Pay Attention to Your Place on the Curve

Pay Attention to Your Place on the Curve

In 2011, the Office of Inspector General’s annual Work Plan included a provision to analyze providers’ E/M billing patterns. Such analysis—which payers and regulators continue to perform—considers the practitioner’s specialty, type of service provided, setting, patient status, and the complexity of the service, then compares his or her billing patterns to those of other practitioners who match similar criteria. Practitioners who “fall outside the curve” are more likely to have their documentation and claims scrutinized for errors or fraud.
National and state E/M service utilization data by specialty (i.e., “E/M Bell Curves”) can be calculated from the data on the website, or may be purchased from published sources. By comparing your own E/M utilization rates against the national average, you can determine whether your practice’s E/M billing is likely to attract scrutiny.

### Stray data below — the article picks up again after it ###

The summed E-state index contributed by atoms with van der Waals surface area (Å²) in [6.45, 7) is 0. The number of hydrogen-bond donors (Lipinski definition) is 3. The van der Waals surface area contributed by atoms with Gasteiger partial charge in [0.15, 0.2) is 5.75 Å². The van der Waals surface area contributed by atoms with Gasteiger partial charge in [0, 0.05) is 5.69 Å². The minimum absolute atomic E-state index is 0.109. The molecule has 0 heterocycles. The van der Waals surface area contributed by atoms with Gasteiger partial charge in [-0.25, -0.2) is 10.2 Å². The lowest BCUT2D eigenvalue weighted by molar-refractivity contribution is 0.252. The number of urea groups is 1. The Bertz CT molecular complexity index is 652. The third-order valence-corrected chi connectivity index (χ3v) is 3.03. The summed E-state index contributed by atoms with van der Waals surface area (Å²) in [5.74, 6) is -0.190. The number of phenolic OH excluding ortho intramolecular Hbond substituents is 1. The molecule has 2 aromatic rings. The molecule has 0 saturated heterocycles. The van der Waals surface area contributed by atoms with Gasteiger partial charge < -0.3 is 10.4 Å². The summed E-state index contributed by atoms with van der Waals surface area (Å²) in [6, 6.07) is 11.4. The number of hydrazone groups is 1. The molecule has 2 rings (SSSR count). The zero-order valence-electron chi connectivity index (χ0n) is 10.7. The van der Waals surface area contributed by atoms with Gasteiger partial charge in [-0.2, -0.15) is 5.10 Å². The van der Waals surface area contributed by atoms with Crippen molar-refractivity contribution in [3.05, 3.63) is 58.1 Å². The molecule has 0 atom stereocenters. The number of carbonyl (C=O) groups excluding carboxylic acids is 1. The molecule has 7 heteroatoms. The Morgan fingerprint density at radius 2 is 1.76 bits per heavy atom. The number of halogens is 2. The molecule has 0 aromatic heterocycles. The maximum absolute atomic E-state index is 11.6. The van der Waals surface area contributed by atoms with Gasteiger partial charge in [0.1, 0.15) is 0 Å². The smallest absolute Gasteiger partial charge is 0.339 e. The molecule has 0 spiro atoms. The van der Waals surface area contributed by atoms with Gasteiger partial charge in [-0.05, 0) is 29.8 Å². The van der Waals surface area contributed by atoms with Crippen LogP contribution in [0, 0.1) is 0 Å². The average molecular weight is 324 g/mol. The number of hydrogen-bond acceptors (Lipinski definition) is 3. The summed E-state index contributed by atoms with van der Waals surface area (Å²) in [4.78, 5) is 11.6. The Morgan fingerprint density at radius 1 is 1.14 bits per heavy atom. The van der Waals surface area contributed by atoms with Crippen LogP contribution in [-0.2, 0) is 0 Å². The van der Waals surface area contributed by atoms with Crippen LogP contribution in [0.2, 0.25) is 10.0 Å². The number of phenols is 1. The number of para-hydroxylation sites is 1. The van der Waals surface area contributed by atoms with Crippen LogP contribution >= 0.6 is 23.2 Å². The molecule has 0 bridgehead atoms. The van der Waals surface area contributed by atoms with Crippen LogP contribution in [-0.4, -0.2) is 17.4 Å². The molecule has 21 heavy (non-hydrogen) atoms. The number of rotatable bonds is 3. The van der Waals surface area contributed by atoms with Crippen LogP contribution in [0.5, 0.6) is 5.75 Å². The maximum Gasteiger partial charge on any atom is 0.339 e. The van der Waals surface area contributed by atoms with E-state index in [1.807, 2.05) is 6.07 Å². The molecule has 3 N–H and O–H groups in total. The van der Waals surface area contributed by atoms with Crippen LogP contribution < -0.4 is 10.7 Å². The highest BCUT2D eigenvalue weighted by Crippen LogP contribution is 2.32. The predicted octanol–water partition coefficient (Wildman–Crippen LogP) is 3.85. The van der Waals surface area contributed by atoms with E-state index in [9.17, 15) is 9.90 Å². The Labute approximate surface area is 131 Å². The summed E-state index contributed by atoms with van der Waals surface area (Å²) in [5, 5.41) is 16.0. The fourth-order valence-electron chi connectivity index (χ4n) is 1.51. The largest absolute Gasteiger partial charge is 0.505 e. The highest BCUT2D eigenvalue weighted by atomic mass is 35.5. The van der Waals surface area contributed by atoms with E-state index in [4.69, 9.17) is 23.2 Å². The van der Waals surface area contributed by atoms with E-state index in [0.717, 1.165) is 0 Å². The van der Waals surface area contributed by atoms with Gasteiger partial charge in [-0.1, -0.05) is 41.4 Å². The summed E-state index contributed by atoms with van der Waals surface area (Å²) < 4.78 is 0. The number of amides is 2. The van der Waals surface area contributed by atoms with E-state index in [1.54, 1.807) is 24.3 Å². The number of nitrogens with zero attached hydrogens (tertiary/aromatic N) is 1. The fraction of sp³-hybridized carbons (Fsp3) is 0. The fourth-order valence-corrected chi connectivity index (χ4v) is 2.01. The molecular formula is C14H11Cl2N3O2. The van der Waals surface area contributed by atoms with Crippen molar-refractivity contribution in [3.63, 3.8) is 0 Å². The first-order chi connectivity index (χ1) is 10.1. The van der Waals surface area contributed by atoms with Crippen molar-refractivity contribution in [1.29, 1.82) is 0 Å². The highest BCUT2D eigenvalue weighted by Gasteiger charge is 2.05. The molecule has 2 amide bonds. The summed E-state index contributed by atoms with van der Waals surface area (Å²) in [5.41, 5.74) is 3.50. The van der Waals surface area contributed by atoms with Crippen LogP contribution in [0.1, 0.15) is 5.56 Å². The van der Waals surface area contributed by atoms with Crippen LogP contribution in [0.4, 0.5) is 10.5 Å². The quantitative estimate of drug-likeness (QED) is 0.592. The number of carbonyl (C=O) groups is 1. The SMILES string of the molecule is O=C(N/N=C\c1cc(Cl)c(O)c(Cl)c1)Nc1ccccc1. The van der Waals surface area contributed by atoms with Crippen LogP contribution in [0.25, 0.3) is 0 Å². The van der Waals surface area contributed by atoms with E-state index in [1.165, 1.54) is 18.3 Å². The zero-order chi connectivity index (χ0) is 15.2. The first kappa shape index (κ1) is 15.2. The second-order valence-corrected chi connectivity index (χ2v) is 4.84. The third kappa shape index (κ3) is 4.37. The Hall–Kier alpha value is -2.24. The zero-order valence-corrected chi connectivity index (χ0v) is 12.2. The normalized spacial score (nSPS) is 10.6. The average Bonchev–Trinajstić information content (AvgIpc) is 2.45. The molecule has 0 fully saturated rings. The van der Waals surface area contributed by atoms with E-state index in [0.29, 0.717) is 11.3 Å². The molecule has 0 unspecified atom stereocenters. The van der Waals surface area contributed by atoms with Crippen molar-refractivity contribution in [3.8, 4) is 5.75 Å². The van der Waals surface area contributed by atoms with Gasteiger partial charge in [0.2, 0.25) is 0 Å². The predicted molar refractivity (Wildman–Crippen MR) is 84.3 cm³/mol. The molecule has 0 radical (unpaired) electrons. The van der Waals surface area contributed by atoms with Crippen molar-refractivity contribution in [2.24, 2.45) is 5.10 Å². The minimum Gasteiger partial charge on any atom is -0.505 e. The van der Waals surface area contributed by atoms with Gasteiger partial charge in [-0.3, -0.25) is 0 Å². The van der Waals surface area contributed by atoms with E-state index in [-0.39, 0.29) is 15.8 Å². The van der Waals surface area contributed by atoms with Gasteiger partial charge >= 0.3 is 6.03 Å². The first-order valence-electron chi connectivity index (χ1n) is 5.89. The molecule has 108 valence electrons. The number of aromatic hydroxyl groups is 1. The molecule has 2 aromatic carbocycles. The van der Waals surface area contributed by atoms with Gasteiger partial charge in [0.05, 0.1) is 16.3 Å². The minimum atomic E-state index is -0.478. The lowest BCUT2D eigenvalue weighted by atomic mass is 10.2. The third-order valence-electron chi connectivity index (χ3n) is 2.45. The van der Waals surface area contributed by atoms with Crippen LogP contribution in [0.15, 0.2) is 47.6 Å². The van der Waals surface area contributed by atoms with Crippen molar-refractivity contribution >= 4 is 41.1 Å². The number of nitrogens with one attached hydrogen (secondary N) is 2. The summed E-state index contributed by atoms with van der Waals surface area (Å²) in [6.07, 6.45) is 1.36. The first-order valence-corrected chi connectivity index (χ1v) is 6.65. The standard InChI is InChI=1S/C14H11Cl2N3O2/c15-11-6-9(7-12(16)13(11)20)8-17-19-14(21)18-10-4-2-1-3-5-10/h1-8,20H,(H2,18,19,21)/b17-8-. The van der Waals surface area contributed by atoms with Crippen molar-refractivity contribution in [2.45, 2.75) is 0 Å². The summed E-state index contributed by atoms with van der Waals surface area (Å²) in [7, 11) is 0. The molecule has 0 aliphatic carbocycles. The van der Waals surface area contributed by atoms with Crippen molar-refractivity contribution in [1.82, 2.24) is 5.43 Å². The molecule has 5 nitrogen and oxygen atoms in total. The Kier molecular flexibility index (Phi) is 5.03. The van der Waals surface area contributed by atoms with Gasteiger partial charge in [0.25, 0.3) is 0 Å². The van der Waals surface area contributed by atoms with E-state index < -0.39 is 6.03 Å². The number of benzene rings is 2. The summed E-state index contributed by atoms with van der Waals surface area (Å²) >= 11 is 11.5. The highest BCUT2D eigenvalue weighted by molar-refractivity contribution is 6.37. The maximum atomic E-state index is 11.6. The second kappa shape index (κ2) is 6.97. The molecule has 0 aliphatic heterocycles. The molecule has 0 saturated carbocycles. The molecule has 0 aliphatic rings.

Just because you’re an outlier doesn’t mean you should panic. For example, your curve may be appropriate based on patient type or subspecialty. If the documentation supports the levels you’re billing, and medical necessity supports documentation, you’re in the clear. If you discover billing anomalies that aren’t supported by documentation, however, you’ll want to investigate more closely whether you should adjust your coding going forward, and whether you need to refund payers for improperly billed services, in the past.

John Verhovshek
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About Has 576 Posts

John Verhovshek, MA, CPC, is a contributing editor at AAPC. He has been covering medical coding and billing, healthcare policy, and the business of medicine since 1999. He is an alumnus of York College of Pennsylvania and Clemson University.

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